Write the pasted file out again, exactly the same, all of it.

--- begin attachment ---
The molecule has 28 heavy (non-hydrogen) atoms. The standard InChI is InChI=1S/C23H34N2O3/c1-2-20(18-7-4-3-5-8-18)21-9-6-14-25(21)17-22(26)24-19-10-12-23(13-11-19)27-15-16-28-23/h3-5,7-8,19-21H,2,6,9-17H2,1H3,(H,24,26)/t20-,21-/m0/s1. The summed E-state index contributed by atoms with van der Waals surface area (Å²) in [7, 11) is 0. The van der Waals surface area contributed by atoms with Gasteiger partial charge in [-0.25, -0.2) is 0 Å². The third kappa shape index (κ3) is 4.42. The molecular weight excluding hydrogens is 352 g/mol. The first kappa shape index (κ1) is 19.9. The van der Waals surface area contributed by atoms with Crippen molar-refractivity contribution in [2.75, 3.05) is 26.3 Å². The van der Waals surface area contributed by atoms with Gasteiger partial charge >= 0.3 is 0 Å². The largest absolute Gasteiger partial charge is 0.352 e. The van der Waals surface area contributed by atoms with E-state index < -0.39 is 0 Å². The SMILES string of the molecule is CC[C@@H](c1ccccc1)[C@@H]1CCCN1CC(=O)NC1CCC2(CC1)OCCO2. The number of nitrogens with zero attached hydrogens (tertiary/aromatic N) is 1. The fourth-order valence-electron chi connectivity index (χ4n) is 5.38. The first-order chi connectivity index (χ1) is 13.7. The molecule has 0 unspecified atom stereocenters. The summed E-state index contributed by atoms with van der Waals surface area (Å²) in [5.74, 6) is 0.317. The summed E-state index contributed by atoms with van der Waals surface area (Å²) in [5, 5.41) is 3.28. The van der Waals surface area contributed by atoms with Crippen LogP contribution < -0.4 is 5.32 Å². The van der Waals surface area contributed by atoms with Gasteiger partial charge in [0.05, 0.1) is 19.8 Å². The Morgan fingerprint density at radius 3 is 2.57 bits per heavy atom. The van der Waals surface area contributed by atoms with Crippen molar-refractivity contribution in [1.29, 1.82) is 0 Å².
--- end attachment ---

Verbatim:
The molecule has 28 heavy (non-hydrogen) atoms. The standard InChI is InChI=1S/C23H34N2O3/c1-2-20(18-7-4-3-5-8-18)21-9-6-14-25(21)17-22(26)24-19-10-12-23(13-11-19)27-15-16-28-23/h3-5,7-8,19-21H,2,6,9-17H2,1H3,(H,24,26)/t20-,21-/m0/s1. The summed E-state index contributed by atoms with van der Waals surface area (Å²) in [7, 11) is 0. The van der Waals surface area contributed by atoms with Gasteiger partial charge in [-0.25, -0.2) is 0 Å². The third kappa shape index (κ3) is 4.42. The molecular weight excluding hydrogens is 352 g/mol. The first kappa shape index (κ1) is 19.9. The van der Waals surface area contributed by atoms with Crippen molar-refractivity contribution in [2.75, 3.05) is 26.3 Å². The van der Waals surface area contributed by atoms with Gasteiger partial charge >= 0.3 is 0 Å². The largest absolute Gasteiger partial charge is 0.352 e. The van der Waals surface area contributed by atoms with E-state index < -0.39 is 0 Å². The SMILES string of the molecule is CC[C@@H](c1ccccc1)[C@@H]1CCCN1CC(=O)NC1CCC2(CC1)OCCO2. The number of nitrogens with zero attached hydrogens (tertiary/aromatic N) is 1. The fourth-order valence-electron chi connectivity index (χ4n) is 5.38. The first-order chi connectivity index (χ1) is 13.7. The molecule has 0 unspecified atom stereocenters. The summed E-state index contributed by atoms with van der Waals surface area (Å²) in [5.74, 6) is 0.317. The summed E-state index contributed by atoms with van der Waals surface area (Å²) in [5, 5.41) is 3.28. The van der Waals surface area contributed by atoms with Crippen LogP contribution < -0.4 is 5.32 Å². The van der Waals surface area contributed by atoms with Gasteiger partial charge in [0.05, 0.1) is 19.8 Å². The Morgan fingerprint density at radius 3 is 2.57 bits per heavy atom. The van der Waals surface area contributed by atoms with Crippen molar-refractivity contribution in [1.29, 1.82) is 0 Å².